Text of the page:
Rosen Harwood Blog

Lady Liberty Celebrates Independence Day with a Bang

USPS ordered to pay $3.5M in damages for a copyright blunder.

Last week, the United States Postal Service (“USPS”) was ordered to pay over $3.5 million to the sculptor of “Lady Liberty,” the sculpture in front of the New York Hotel & Casino in Las Vegas, Nevada.[1] In 2010, the USPS decided it was time to replace their “work-horse” stamp design and hoped to adopt some version of the Statue of Liberty as the replacement. A certain depiction of the Statue was chosen by a USPS employee because it was “different and unique.” In 2011, USPS learned that the stamp was not a depiction of the Statue of Liberty, but rather one of Lady Liberty. The USPS continued to use the stamp until January of 2014, profiting over $70 million from the specific stamp.

Robert Davidson, the sculptor who created Lady Liberty, filed suit against the United States for copyright infringement. Davidson claimed that he had a valid copyright in his Lady Liberty creation and that USPS’s action of creating stamps with a depiction of his original work was infringement. In awarding the over $3.5 million to Davidson, the Court of Federal Claims concluded that the Lady Liberty statue is original because Davidson was attempting to achieve a face on the sculpture that was more “contemporary and feminine” than the Statute of Liberty. Reasoning further, the court stated “[t]he finder of fact need only to be able to observe a nontrivial expression of artistic creativity.”[2] Finally, the court acknowledged that “a comparison of the two faces [of the two statues] unmistakably shows that they are different.”[3]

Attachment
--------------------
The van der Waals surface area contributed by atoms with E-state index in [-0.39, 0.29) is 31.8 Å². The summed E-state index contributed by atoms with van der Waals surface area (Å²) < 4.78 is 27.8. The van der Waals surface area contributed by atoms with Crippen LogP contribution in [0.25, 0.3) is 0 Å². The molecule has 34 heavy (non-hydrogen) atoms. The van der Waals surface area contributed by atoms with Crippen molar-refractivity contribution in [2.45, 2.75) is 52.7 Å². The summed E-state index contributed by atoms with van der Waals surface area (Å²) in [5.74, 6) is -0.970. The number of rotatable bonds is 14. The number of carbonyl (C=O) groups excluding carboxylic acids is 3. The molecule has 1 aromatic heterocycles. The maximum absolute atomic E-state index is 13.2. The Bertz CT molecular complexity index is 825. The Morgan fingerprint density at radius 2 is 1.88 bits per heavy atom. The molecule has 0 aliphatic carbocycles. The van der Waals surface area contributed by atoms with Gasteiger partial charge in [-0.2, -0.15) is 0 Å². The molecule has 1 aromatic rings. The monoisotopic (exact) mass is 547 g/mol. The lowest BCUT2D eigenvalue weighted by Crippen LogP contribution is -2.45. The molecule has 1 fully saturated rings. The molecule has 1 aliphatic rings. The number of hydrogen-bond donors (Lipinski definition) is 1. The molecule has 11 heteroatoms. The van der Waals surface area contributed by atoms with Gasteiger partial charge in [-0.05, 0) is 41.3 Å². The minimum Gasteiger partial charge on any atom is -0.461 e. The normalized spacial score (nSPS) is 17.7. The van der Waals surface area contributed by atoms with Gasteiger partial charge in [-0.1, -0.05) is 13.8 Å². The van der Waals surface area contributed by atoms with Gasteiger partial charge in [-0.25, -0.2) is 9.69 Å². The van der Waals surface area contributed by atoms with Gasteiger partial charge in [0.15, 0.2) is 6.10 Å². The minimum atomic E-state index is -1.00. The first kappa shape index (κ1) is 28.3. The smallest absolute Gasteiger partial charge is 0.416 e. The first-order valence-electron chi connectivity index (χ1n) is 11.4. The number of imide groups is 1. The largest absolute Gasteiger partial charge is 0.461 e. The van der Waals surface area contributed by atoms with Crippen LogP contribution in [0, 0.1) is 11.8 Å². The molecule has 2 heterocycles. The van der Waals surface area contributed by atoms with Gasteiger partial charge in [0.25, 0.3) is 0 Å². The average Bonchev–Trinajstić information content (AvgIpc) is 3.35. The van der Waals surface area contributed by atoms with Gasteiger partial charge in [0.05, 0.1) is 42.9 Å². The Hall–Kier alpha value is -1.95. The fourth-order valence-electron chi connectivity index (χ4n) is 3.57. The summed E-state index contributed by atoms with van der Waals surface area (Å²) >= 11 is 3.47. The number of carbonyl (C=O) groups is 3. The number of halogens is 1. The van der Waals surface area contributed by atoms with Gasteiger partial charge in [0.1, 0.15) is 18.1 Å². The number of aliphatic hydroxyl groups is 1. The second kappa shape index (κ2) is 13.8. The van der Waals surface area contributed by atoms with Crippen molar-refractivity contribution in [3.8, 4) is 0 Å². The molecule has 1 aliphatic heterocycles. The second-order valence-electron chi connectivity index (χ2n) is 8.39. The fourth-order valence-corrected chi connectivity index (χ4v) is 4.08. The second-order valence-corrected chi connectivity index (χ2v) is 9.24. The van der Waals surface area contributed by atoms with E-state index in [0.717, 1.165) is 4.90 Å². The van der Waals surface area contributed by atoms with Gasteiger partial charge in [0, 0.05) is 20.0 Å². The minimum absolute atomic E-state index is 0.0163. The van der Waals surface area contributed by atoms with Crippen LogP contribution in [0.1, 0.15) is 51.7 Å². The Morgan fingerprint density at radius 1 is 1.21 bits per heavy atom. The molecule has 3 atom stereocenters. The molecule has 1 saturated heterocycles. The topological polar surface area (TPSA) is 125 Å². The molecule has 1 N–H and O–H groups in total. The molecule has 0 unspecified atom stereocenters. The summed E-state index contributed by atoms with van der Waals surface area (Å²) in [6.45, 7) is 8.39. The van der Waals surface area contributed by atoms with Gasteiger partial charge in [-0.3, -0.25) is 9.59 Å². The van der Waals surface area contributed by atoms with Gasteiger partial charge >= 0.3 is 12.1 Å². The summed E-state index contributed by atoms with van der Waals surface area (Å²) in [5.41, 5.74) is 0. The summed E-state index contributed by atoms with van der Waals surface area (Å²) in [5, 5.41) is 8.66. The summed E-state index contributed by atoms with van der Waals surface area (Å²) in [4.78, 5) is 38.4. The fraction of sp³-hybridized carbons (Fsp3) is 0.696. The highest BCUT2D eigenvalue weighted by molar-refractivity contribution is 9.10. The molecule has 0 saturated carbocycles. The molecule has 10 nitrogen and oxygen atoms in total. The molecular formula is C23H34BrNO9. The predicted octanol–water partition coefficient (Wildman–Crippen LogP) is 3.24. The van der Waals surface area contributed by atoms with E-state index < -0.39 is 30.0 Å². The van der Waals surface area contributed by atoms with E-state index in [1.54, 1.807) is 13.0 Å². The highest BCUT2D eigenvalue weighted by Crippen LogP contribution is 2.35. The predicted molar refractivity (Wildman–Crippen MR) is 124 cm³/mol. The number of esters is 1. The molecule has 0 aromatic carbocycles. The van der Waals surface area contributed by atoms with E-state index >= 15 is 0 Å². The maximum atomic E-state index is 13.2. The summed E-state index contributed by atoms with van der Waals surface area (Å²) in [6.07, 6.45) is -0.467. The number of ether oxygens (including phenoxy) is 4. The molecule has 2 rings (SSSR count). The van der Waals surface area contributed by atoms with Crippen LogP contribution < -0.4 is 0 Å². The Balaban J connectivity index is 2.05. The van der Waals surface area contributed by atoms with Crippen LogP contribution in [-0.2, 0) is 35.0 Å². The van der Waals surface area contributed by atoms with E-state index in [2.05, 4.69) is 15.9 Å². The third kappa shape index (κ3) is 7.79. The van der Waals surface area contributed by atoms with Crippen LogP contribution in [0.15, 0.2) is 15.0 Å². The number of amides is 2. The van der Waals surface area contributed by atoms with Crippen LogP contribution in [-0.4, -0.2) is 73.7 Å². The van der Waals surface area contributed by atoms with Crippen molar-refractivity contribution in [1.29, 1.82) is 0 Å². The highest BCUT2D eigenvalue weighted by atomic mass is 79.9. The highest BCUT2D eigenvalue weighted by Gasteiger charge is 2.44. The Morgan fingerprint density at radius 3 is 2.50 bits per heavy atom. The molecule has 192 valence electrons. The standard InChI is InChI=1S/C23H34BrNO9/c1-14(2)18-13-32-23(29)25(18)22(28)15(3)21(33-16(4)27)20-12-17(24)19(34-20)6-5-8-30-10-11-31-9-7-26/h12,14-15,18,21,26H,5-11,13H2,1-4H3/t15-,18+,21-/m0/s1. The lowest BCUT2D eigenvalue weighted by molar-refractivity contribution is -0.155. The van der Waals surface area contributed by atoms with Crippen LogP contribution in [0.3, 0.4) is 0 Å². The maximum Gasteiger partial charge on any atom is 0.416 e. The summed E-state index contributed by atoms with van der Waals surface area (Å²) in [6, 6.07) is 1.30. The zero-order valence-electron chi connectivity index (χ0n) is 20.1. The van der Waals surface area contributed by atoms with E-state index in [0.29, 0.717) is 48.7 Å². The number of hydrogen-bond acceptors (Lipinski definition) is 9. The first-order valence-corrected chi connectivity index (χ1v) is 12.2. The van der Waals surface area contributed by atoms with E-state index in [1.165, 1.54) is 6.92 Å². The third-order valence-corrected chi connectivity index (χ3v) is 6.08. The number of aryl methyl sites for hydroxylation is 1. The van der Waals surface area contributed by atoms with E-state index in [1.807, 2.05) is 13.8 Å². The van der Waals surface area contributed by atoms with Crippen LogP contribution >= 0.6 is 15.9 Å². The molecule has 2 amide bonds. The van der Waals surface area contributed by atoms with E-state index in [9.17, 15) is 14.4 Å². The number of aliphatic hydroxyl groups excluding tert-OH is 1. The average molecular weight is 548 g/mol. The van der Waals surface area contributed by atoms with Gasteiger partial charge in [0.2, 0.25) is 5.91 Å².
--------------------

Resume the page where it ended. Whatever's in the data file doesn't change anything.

While unfortunate for USPS, this serves as a reminder to authors, artists, and creators of their initial rights in their work. Every creator of intellectual property, so long as the creation can be considered an original work, automatically has the exclusive right to:

  • Claim authorship
  • Reproduce the work
  • Prepare derivative works based upon the work
  • Distribute copies of the work to the public by sale or other transfer of ownership or by rental, lease, or lending
  • Perform or display the work publicly
  • Transfer ownership of the copyright, or parts of those rights
  • Prevent modification that would prejudice the creator’s reputation
  • Disassociate from a work that has been modified in a detrimental way
  • In some cases, prevent destruction of the work

In Davidson’s case, the court determined Lady Liberty to be an original work, and because Davidson never authorized the image of his creation to be replicated on the stamp, his copyright interest could be protected. Artists and creators should take heed that contracts to complete work for clients very often transfer some or all of these rights from the outset either explicitly or by considering the creation a “work for hire,” which is treated differently under federal copyright law. Additionally, while copyright protects the work itself, it does not protect titles, names, short phrases, ideas, or systems, which are controlled by other types of intellectual property law.

If you have questions about how the rights above can be applied to, or how best to protect, your original work, or how you can use the original work of someone else, contact Nicole Hampton today.

 

[1] Davidson v. United States, No. 13-942C, 2018 WL 3213604, at *1 (Fed. Cl. June 29, 2018).

[2] Id. at *11.

[3] Id.

Nicole B. Hampton

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